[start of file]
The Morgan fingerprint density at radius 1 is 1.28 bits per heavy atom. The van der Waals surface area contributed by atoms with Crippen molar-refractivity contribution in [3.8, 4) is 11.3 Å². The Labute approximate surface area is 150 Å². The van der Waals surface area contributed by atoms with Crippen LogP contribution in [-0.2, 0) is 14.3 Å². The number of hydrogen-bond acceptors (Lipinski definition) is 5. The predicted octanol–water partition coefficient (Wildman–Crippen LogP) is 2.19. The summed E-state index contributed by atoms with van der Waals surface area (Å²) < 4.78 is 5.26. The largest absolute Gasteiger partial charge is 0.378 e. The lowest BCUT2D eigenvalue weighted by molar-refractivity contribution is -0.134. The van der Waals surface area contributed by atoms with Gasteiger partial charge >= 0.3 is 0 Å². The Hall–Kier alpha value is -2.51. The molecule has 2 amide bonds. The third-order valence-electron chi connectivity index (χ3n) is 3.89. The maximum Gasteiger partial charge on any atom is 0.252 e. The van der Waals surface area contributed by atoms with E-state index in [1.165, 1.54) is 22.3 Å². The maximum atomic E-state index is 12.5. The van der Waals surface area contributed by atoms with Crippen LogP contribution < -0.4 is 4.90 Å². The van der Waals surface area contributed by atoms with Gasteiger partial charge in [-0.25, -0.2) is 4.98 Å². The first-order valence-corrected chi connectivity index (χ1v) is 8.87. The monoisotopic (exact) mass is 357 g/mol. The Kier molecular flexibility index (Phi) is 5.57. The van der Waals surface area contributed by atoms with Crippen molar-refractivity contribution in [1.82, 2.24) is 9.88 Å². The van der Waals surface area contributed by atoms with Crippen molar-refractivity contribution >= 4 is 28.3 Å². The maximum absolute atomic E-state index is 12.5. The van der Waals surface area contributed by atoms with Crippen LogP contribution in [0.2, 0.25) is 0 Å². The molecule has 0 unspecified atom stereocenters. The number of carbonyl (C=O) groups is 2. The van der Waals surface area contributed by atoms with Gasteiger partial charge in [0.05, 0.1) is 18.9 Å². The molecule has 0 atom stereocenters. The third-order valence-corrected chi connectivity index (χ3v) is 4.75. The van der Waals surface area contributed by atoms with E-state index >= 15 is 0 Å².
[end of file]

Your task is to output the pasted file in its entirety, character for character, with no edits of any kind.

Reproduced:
The Morgan fingerprint density at radius 1 is 1.28 bits per heavy atom. The van der Waals surface area contributed by atoms with Crippen molar-refractivity contribution in [3.8, 4) is 11.3 Å². The Labute approximate surface area is 150 Å². The van der Waals surface area contributed by atoms with Crippen LogP contribution in [-0.2, 0) is 14.3 Å². The number of hydrogen-bond acceptors (Lipinski definition) is 5. The predicted octanol–water partition coefficient (Wildman–Crippen LogP) is 2.19. The summed E-state index contributed by atoms with van der Waals surface area (Å²) < 4.78 is 5.26. The largest absolute Gasteiger partial charge is 0.378 e. The lowest BCUT2D eigenvalue weighted by molar-refractivity contribution is -0.134. The van der Waals surface area contributed by atoms with Gasteiger partial charge >= 0.3 is 0 Å². The Hall–Kier alpha value is -2.51. The molecule has 2 amide bonds. The third-order valence-electron chi connectivity index (χ3n) is 3.89. The maximum Gasteiger partial charge on any atom is 0.252 e. The van der Waals surface area contributed by atoms with E-state index in [1.165, 1.54) is 22.3 Å². The maximum atomic E-state index is 12.5. The van der Waals surface area contributed by atoms with Crippen LogP contribution < -0.4 is 4.90 Å². The van der Waals surface area contributed by atoms with Gasteiger partial charge in [-0.25, -0.2) is 4.98 Å². The first-order valence-corrected chi connectivity index (χ1v) is 8.87. The monoisotopic (exact) mass is 357 g/mol. The Kier molecular flexibility index (Phi) is 5.57. The van der Waals surface area contributed by atoms with Crippen molar-refractivity contribution in [1.82, 2.24) is 9.88 Å². The van der Waals surface area contributed by atoms with Crippen molar-refractivity contribution >= 4 is 28.3 Å². The maximum absolute atomic E-state index is 12.5. The van der Waals surface area contributed by atoms with Crippen LogP contribution in [0.2, 0.25) is 0 Å². The molecule has 0 unspecified atom stereocenters. The number of carbonyl (C=O) groups is 2. The van der Waals surface area contributed by atoms with Gasteiger partial charge in [0.05, 0.1) is 18.9 Å². The molecule has 0 atom stereocenters. The third-order valence-corrected chi connectivity index (χ3v) is 4.75. The van der Waals surface area contributed by atoms with E-state index >= 15 is 0 Å².